Figure 2: Kaplan–Meier survival analyses. (A) Cancer-specific Survival and Overall Survival, cM1 patients (Entire cohort). (B) Cancer-specific Survival and Overall Survival, cM0 patients (Entire cohort). (C) Cancer-specific Survival and Overall Survival, High-risk cM0 patients.

Non-metastatic (cM0) RCC and targeted therapy

As TTs have not yet been approved in the adjuvant setting, TT utilization in patients with non-metastatic cM0 RCC are presumed to represent salvage therapy for recurrent disease. Between 2006 and 2013, 1.6-2.2% of all cM0 patients received targeted therapy annually, while in the high-risk cM0 subset, 2.5-3.5% of patients received targeted therapy (Figure 1).

Amongst all cM0 patients, higher cT-stage and presence of nodal disease were the strongest predictors of TT receipt (Table 3A). Surgically untreated patients were more likely to receive TT than patients who underwent RN or PNx. While patients with sarcomatoid histology were more likely to receive TT compared to patients with clear cell histology, patients with chromophobe RCC were less likely. Similar to the cM1 cohort, older patients, patients in the lowest SES quartile and single or divorced patients were less likely to receive TT. Hispanic patients were also less likely to receive TT than non-Hispanic whites. In the high-risk cM0 subset, older age and disease factors drove TT receipt (Supplementary Table 3B).

Table 3A: Predictors of targeted therapy receipt in cM0 patients, multivariable logistic regression analysis

OR

95% CI for OR

p Value

Lower

Higher

Age at Diagnosis

0.97

0.97

0.98

<0.01

Sex

Male

Reference

Female

0.89

0.78

1.03

0.11

Race

Non-Hispanic White

Reference

Hispanic

0.81

0.65

0.99

0.04

Native American

0.58

0.26

1.31

0.19

Asian or Pacific Islander

1.2

0.92

1.57

0.18

Non-Hispanic Black

0.79

0.63

1

0.05

Socioeconomic Status

First Quartile (highest)

Reference

Second Quartile

0.85

0.7

1.04

0.11

Third Quartile

0.91

0.75

1.09

0.3

Fourth Quartile (lowest)

0.73

0.6

0.89

<0.01

Insurance

Insured

Reference

Medicaid

0.86

0.69

1.07

0.18

Uninsured

0.71

0.49

1.03

0.07

Region

Northeast

Reference

Southeast

1.04

0.83

1.31

0.71

Midwest

0.8

0.64

1.01

0.06

West

0.96

0.79

1.17

0.68

Marital Status

Married

Reference

Single

0.76

0.63

0.92

0.01

Divorced/Separated

0.87

0.7

1.07

0.19

Widowed

0.76

0.59

0.98

0.03

Laterality

Bilateral primary

Reference

Left-sided primary

1.01

0.25

4.08

0.99

Right-sided primary

0.9

0.22

3.63

0.88

cT stage

cT1

Reference

cT2

3.91

3.2

4.78

<0.01

cT3

9.16

7.75

10.84

<0.01

cT4

18.67

14

24.91

<0.01

cN stage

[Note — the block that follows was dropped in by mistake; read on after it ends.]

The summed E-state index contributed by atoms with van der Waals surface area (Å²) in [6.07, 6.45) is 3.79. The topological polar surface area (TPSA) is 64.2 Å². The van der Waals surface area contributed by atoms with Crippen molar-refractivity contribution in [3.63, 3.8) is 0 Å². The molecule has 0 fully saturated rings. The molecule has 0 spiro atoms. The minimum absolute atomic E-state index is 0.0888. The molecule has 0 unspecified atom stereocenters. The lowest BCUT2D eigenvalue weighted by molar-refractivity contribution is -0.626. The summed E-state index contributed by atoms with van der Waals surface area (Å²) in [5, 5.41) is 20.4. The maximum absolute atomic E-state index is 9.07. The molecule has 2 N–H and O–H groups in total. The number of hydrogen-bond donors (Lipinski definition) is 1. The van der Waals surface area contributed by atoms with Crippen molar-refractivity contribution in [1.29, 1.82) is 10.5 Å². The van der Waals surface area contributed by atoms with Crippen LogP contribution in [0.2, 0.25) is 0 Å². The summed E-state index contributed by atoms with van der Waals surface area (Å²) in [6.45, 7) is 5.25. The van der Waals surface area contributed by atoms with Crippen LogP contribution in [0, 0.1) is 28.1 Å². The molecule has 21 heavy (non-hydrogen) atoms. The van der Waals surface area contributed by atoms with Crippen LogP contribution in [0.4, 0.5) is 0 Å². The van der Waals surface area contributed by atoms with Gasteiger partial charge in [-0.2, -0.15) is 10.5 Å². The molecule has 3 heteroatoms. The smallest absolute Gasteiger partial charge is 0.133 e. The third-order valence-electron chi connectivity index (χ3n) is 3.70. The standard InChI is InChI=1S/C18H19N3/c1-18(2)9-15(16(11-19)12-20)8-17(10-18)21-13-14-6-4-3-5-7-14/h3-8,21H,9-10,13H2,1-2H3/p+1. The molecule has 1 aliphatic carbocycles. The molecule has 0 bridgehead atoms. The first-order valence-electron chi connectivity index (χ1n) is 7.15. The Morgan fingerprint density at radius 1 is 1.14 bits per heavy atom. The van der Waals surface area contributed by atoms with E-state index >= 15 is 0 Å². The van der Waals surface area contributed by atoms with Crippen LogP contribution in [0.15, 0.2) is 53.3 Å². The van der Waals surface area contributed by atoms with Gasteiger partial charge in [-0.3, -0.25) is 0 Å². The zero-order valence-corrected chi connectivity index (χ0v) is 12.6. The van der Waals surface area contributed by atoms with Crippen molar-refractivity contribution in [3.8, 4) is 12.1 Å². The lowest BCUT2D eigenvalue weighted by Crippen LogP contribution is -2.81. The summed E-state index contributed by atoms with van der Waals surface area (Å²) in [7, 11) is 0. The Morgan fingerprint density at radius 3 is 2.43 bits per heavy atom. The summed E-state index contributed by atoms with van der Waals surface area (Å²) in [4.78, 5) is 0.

cN0

Reference

cN1

5.7

4.79

6.78

<0.01

Histology

Clear cell RCC

Reference

Papillary RCC

0.99

0.8

1.23

0.93

Chromophobe RCC

0.56

0.39

0.79

<0.01

Sarcomatoid RCC

2.7

2

3.64

<0.01

Surgical Intervention

No Surgery

Reference

Partial Nephrectomy

0.05

0.04

0.07

<0.01

Radical Nephrectomy

0.15

0.13

0.19

<0.01

Amongst the entire cM0 cohort, higher cT-stage, cN+ disease and sarcomatoid histology were most predictive of increased CSM (Table 4A). While surgical intervention was still associated with reduced CSM, TT receipt was associated with increased CSM. Older age, male sex, uninsured or Medicaid coverage, treatment in the Southeast, and marital status (divorced/separated or widowed) were also associated with increased CSM. On subset analysis of high-risk cM0 patients (Supplementary Table 4B), TT receipt was associated with increased CSM. Amongst the high-risk cM0 patients with only clear cell histology, TT receipt was still associated with increased CSM (Supplementary Table 4C).

Table 4A: Predictors of cancer-specific mortality in cM0 patients, fine and gray competing risk proportional hazards regressions analysis

HR

95% CI for HR

p Value

Lower

Higher

Age at Diagnosis

1.03

1.03

1.04

<0.01

Sex

Female

Reference

Male

1.1

1.02

1.19

0.01

Race

Non-Hispanic White

Reference

Hispanic

1

0.9

1.1

0.92

Native American

1.01

0.71

1.43

0.97

Asian or Pacific Islander

1.07

0.92

1.25

0.36

Non-Hispanic Black

1.08

0.96

1.22

0.22

Socioeconomic Status

First Quartile (highest)

Reference

Second Quartile

0.96

0.86

1.07

0.47

Third Quartile

1.1

0.98

1.23

0.1

Fourth Quartile (lowest)

1.08

0.97

1.2

0.16

Insurance

Insurance

Reference

Medicaid

1.2

1.05

1.37

0.01

Uninsured

1.25

1.02

1.53

0.03

Region

Northeast

Reference

Southeast

1.18

1.04

1.33

0.01

Midwest

1.03

0.91

1.18

0.61

West

1.02

0.92

1.14

0.67

Marital Status

Married

Reference

Single

1.12

0.97

1.27

0.08

Divorced/Separated

1.19

1.07

1.32

<0.01

Widowed

1.22

1.1

1.37

<0.01

Laterality

Right-sided primary

Reference

Left-sided primary

1

0.93

1.07

0.99

Bilateral primary

1.88

0.9

3.9

0.09

cT stage

cT1

Reference

cT2

2.77

2.52

3.05

<0.01

cT3

4.51

4.15

4.89

<0.01

cT4

8.26

6.53

10.46

<0.01

cN stage

cN0

Reference

cN1

3.64

3.18

4.16

<0.01

Histology

Clear cell RCC

Reference

Papillary RCC

1

0.88

1.13

0.97

Chromophobe RCC

0.47

0.38

0.58

<0.01

Sarcomatoid RCC

4.13

3.4

5.03

<0.01

Surgical Intervention

No surgery

Reference

Partial Nephrectomy

0.13

0.11

0.15

<0.01

Radical Nephrectomy

0.33

0.29

0.37

<0.01

Receipt of Targeted Therapy

No/Unknown

Reference

Yes

1.84

1.58

2.14

<0.01